Matchett, Art

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                                           ART MATCHETT
                                     Matchett recalls CKMR radio
                                             By Wayne Curtis

“This is CKMR Newcastle, the community voice of the Miramichi.”

Those were the words used for station identification at the old radio station on Castle Street when Announcer Art Matchett first started to work there in 1956.

In the 10 years that followed, the name Art Matchett became a household word along the Miramichi. The river people relaxed in confidence with Matchett’s down-home personality as he brought their favorite programs from early morning well into the night. He became a friend to CMKR listeners, personifying the station with his charm.

When Matchett started to work at CMKR, he took over the slot vacated by Doaktown’s Bill Murray, who left for CKCW in Moncton.

Matchett was anything but colorless. He told anecdotes and sometimes even sang along with the performers. If a certain piece of music was not well received by his audience, Art pretended to break the record on the air.

On certain shows, such as the early morning show (6:30 a.m.) when only the woodsmen, truck drivers or farmers were out of bed, Matchett became more vocal, singing along with recordings. In fact, it was said that on certain farms, Matchett’s voice was piped into cow stables and the cows loved his singing and they gave more milk.

On the program Hay-Shakers Hoe-Down, which was at seven in the evening on week nights, Matchett pretended to talk to the performers as if they were in the studio beside him. The two-way conversation would go something like this.

“Well, an old friend to everyone just came in and he would like to play us a tune on the fiddle. What would you like to play, Mr. Messer?”

Don Messer says, “I think I’ll try the high level horn pipe on B flat.”

Okay Mr. Messer take her away.” And Art would put on the record.

                             Escuminac Disaster most memorable story

There is one story he covered in radio that will always stick in his mind, says Art Matchett. “The most difficult story I had to cover was the great Escuminac Disaster of 1959. There were so many people lost at Sea. Relatives and friends from away kept calling the station to see if their loved ones were on a long list I had of the dead and missing.”

Matchett grew up in North West Bridge and lived for many years with Mr. and Mrs. Allen Keating of Strahadam. He graduated from Harkins Academy with honours in 1953 and was the valedictorian. Following the graduation, he travelled extensively throughout Europe and spent some time at the Canadian College in Rome.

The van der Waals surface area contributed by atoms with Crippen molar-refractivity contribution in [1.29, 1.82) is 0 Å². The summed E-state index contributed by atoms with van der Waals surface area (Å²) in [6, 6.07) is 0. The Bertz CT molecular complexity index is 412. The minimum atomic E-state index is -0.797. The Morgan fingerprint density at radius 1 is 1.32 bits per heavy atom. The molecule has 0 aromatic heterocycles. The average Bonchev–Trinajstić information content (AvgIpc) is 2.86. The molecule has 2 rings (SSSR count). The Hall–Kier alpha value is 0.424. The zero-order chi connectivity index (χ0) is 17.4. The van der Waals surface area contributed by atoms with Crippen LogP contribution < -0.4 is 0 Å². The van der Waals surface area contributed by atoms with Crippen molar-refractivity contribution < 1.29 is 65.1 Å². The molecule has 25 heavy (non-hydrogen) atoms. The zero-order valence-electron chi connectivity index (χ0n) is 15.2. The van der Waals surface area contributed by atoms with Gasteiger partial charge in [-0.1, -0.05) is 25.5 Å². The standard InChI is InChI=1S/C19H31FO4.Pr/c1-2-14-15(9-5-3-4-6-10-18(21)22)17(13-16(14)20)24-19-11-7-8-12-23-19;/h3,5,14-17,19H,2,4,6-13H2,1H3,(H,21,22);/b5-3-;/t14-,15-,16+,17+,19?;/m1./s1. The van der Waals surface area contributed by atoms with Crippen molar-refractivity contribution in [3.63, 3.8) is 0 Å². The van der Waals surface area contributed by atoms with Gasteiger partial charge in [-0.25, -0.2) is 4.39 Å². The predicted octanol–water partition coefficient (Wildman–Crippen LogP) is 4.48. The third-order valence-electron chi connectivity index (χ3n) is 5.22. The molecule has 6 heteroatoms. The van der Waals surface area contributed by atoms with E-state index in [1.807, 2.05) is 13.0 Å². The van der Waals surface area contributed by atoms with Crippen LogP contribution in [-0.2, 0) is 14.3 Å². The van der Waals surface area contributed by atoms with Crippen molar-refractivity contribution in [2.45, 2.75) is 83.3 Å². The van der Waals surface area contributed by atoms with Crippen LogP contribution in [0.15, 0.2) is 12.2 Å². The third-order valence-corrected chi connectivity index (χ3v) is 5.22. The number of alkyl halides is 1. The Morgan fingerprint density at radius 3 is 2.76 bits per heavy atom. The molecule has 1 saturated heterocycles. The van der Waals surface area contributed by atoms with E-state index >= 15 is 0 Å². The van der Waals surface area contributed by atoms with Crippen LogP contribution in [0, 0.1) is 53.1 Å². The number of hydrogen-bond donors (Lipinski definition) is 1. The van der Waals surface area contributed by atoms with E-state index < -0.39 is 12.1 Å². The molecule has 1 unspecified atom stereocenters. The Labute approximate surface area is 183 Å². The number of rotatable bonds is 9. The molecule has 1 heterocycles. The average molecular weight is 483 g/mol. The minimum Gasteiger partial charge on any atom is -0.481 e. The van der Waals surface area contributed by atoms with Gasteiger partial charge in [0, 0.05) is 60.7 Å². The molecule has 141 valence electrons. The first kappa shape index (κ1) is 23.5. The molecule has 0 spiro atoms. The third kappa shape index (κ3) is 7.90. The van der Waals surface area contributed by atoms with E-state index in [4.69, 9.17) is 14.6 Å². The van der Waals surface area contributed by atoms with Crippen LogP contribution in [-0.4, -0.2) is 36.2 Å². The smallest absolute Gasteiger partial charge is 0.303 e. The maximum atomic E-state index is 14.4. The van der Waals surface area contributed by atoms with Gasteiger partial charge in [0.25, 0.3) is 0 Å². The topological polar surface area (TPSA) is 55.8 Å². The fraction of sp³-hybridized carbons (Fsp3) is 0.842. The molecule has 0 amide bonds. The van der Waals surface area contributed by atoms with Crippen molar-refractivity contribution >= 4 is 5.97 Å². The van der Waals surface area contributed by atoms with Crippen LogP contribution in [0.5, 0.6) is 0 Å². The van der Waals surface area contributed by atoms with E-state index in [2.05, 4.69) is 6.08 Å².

It was there he became acquainted with three Cardinals from Canada: Cardinal Leger and Cardinal Roy, both of Quebec, and Cardinal Flohifs, from Western Canada. Matchett recalled those men were very good to him. Being a devout Roman Catholic himself, one of the highlights of his colourful past was being in the public audience with the Cardinals and dining with Pope Pius.

Since his retirement from the radio station in 1966, Art Matchett has been employed with the Department of Fisheries and Oceans as a protection officer.

He lives in Williamstown with his wife and two daughters.

                            Variety of shows kept Matchett busy

He had many jobs while at CKMR, says Art Matchett. They included editing and telling the news, hosting shows by local musicians and singers, giving interviews and hosting the many quiz programs so popular in those days. These were mostly sponsored by tea companies like Salada or King Cole.

Sometimes Art would have to fill in for friend and fellow announcer Phillis Sweezey on her Good Morning Mrs. Housewife program. This was a housekeeping, cooking type show that always gave Matchett problems as he tried to interpret the long recipes over the air.

Another show hosted by Matchett during the late 1950s was Meet the Artist which aired at 7:45 p.m. He would have to read about a certain musician and play their records.

The Sunshine Package was a program where people wrote in to the studio and requested a song or tune for a sick or shut-in friend or relative. “This program got out of hand,” said Matchett. “Toward the end, we had to censor everything and check out the authenticity of each request.”

Matchett also hosted the live performances by people like Donna and Jerry Fitzpatrick, the singing duet from Nelson.

The hit parade, Coles Western Wagon, was at two p.m. on Saturdays. When big name performers came to town, they automatically went to the nearest radio station for interviews. Some of the people Art Matchett interviewed in those years were; singer Kitty Wells, Doc Williams, Wilf Carter and Lee Moore, the Singing Nighthawk from Wheeling West Virginia.

When Matchett was in Wheeling himself sometime after that, he visited the WWVA Radio there and was, in turn, interviewed by Lee Moore.

Matchett said, “Lyman Ward from Saint John was teaching school in Millerton. He used to drop in to the station all the time. He loved the studio. Ward is now a successful TV actor in Toronto and Los Angeles. I saw him recently on Murder, She Wrote and Street Legal.”

Art was also called upon to be master of ceremonies at local functions such as the Miramichi Folksong Festival under Director Louise Manny.

“After Phillis Sweezey went to Moncton to work on CKCW, she hosted a show called Reach for the Sky. Along with Phillis Sweezey, fellow announcers on CKMR then were: Ralph Hansen, Paul Hansen, Fred Haining and Dan Leaman.

The station was managed by Bob Wallace of King George Highway in Newcastle.

Source: Miramichi Leader – April 28, 1993

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